Signs of Rabies Exposure in Horses

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Cases of rabies are rare in horses since it is primarily a disease found in wild animals, but a horse can be infected if it is not vaccinated for rabies and is bitten by a rabid animal. The disease is transmitted from the animal's saliva into the bite wound. There is no cure for rabies in horses, and there are no tests available that confirm rabies until an autopsy is performed. Rabies vaccines for horses are available through your vet.

Neurological Problems

Rabies symptoms can be exhibited in numerous ways. The disease attacks a horse's central nervous system, so neurological symptoms may be one of the first observed. A horse that develops convulsions or paralysis should be seen immediately by a vet. The horse may frantically scratch or chew at the wound where he was bitten by a rabid animal. His coordination will be affected and he may stumble or fall.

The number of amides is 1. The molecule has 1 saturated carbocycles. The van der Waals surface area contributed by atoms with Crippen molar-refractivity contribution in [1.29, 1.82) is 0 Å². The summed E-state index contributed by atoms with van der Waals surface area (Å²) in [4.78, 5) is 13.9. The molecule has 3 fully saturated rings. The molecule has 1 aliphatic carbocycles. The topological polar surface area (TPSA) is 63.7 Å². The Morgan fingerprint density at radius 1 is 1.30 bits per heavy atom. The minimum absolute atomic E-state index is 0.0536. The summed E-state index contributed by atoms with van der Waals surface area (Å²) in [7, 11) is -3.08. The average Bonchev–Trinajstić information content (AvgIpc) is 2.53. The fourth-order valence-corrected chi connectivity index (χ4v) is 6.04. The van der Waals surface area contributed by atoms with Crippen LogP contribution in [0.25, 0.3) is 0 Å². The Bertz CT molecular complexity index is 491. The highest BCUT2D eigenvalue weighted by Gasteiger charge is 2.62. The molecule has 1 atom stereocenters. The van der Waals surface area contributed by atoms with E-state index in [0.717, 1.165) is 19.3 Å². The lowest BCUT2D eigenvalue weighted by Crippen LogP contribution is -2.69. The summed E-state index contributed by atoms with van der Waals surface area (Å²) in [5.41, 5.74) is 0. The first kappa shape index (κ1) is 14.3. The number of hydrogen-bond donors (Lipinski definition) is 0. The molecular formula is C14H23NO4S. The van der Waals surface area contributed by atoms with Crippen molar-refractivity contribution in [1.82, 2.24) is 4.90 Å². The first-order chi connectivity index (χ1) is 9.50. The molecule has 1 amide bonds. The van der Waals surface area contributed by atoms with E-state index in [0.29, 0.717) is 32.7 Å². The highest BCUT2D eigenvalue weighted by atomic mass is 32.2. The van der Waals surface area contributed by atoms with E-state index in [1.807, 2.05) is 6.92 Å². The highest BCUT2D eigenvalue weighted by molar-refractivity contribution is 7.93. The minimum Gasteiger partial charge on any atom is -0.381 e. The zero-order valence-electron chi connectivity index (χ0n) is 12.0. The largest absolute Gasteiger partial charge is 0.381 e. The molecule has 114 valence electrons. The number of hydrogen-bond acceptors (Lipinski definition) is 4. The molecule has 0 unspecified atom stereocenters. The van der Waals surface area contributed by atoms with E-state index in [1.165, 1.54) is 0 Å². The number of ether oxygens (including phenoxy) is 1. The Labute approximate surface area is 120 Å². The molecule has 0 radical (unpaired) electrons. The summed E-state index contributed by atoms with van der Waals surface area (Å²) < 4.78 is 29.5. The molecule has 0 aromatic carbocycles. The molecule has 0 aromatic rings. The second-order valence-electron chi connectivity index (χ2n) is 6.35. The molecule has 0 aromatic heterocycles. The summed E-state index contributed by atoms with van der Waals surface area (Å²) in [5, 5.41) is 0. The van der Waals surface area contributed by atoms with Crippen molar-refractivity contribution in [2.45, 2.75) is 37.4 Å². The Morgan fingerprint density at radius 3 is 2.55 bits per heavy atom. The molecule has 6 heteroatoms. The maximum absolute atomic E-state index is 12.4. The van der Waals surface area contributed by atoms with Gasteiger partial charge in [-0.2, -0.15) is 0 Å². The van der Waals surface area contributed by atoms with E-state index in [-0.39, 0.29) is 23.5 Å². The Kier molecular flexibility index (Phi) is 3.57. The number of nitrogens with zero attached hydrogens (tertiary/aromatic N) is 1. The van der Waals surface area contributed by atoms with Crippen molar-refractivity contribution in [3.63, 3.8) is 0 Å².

Behavioral Changes

Initially, a horse infected with rabies may appear listless or quiet. He may refuse to eat. His skin can be sensitive to the touch. He may go lame or drag one leg. He may become very excitable or aggressive. An affected horse can become extremely unstable and attack objects around him. He may drool or salivate excessively. Some horses have difficulty swallowing. Rabies can mimic the symptoms of colic.

Clinical Symptoms

Rabies can appear to be other illnesses, so immediate diagnosis is difficult. Horses can have a fever, exhibit muscle twitching and incontinence. The onset of symptoms appears quickly and escalates rapidly. Aggression occurs in what is called the "furious" form of rabies. Weakness and depression occur in the "dumb" form of the disease. Rabies is a zoonotic infection, so other animals and humans can be infected by a sick horse. Once clinical symptoms appear, the disease is always fatal. The horse usually dies within one to five days after exhibiting symptoms.

Rabies Prevention

Horses that have been vaccinated for rabies are protected from the disease. Rabies vaccinations are recommended by the National Association of State Public Heath Veterinarians and considered a core vaccine by the American Association of Equine Practitioners. Vaccination can be administered to foals at six months of age, with yearly boosters. A horse who has been vaccinated with suspected exposure to rabies should be isolated and revaccinated immediately.

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